The RASCI chart is a planning tool. This means that you should use it at the very beginning of a project once you have determined its size and scope and your project team.
The meaning of each of the letters is as follows:
R = Responsible (the person who must ensure that the task is completed)
A = Approval (the person/s who must sign off on the task)
S = Support (the person/s who can help/facilitate in the execution of the task)
C = Consult (persons you can turn to for expert information and advice: technical, administrative,
legal, marketing, instructional)
I = Inform (persons or groups who must be kept up to date on what is happening in this task).
Every step requires an R. Many steps require an A, S or C. I is only noted if someone requires information on the project tasks but plays no active role (e.g., a managers, external stakeholders).
Download RASCI Form Template (Word Document)
Let’s have a look at each of these roles in greater detail:
R – Responsible (Project Manager)
The R is the person who responsible for leading and delivering the project and is accountable for the quality of the decisions and delivered work. The R ensures everything is done up to the point of approval before handing the project back to the A for sign off. The R produces an overall plan for the project and gets advice from the nominated people and delegates work to others to complete. They communicate with stakeholders as necessary including reporting on progress. In project management terms the R would be the project manager.
A – Accountable (Manager)
The A gives approval so that work can progress and gives final approval. Work can’t be started or a decision actioned until the A has approved it. A is not totally hands-off. They are not there just to provide a rubber stamp. They are accountable for the quality and timeliness of R’s work. The A provides direction and sets overall terms of reference for the project and coaches the R and gives them feedback. The A oversees the implementation of the project and is ultimately accountable for it. They will want to know that the project stays within the agreed limits and achieves the objective and they integrate the project with other tasks, processes and projects. In project management terms the A would be the manager or sponsor.
S – Support
The S’s are the people who do the work or who delegate work to others. They have the expertise, resources and knowledge to support the delivery of the project. S’s may provide analysis and data required for decision making. An S will typically manage a project ‘work stream’ and the resources allocated to it. Before the work starts they will agree time-scales for completing the work and have input to and sign-off of when the work is complete. They provide information to the R throughout the project either informally or formally through progress reports or meetings and highlight issues and risks to the R and offer suitable solutions. There can be more than one S for a project and S’s tend to work independently from each other, however, they will need to liaise so they must get on with one another (sometimes in pressured situations).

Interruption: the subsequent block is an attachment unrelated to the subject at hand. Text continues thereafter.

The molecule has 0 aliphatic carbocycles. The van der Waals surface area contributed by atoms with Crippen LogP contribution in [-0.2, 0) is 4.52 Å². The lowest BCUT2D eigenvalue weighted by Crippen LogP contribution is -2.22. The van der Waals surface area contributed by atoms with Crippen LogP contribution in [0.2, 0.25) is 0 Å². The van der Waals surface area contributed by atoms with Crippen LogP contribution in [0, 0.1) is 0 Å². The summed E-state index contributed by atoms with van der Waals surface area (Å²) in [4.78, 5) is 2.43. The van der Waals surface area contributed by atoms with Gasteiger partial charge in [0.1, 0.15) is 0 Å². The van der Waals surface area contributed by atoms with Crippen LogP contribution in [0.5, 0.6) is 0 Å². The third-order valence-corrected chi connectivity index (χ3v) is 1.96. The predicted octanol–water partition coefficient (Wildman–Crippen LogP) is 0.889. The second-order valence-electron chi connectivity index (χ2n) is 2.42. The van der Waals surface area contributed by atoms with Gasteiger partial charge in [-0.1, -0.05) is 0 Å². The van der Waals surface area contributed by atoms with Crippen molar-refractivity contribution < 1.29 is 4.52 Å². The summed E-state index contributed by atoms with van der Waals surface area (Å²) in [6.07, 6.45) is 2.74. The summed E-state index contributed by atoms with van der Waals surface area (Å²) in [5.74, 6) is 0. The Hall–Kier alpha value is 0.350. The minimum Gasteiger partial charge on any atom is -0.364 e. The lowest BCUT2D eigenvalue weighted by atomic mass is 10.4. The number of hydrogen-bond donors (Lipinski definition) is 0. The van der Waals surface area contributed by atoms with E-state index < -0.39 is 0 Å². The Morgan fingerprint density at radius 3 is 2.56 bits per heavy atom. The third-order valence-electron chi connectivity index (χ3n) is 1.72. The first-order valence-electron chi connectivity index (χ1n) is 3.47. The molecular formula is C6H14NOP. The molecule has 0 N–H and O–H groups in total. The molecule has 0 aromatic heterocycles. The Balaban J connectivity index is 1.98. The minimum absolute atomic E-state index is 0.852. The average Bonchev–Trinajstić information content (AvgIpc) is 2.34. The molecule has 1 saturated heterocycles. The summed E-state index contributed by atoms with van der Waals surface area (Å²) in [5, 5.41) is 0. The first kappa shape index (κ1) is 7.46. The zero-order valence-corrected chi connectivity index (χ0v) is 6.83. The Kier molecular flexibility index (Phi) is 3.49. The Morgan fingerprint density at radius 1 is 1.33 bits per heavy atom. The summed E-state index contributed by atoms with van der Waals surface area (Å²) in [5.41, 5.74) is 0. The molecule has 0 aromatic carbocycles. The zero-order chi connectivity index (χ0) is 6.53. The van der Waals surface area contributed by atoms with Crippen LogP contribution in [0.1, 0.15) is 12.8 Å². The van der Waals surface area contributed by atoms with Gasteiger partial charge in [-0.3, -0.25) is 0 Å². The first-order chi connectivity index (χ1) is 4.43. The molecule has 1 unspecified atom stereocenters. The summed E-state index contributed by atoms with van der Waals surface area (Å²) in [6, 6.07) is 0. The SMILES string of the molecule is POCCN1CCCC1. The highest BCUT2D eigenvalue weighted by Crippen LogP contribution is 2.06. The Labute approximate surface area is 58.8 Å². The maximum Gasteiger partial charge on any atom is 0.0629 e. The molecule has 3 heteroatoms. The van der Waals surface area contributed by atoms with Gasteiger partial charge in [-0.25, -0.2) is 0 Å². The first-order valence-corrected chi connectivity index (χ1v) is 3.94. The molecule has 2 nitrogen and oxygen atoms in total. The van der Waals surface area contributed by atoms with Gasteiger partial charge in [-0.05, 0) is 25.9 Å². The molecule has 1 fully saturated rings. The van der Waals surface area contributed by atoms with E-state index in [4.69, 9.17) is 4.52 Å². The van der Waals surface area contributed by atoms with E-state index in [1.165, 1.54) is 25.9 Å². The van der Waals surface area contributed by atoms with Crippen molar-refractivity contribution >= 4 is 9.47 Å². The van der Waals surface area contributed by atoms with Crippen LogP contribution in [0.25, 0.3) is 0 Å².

C – Consultants
The C’s are the Consults who are specialists with expertise to contribute to the quality of decisions. They must be able to add value to the defined project and their input must be obtained before any decisions are made. Th C must be someone who has a vested interest in the outcome of the project and whose buy-in is needed for the final implementation. There are likely to be several C’s within a piece of work and when asking for their input you should give them a time-scale within which to respond. The R will listen to the views and advice of the C’s but can choose to accept it or reject it. The R will consider the views of the C’s but the R will make the decision.
I – Informed
The I’s are people who need to know about the decisions made and actions taken but do not need to be involved in the decision making process. You inform an I after a decision has been taken not before the decision is made. If you inform them before the decision is made they have the opportunity to comment on the decision and become involved in it. They then take on a C or S role which is not the role they were given.
Example RASCI (Moving Office)
In this case the project has four key tasks. The first task design of the new office space, is the project managers responsibility. They may need the ultimate approval of their manager who is the A in this case.
The project manager made delegate responsibility for the purchase of new furniture so in the second event line the facilities manager becomes the R and the project manager becomes the A. The senior manager does not need to be involved in this case so they become an I.
The installation of cabling is a task which only the IT department can take responsibility for, so naturally they are the R in this case and the project manager remains the A. For the final event, the office move, the project manager must take the role of the R.
To summarise, a RASCI helps to define roles at all levels of a project. The time taken in the project planning stages to clarify roles and responsibilities can save much confusion and frustration during the implementation phase of the project and will ensure the overall success of your project.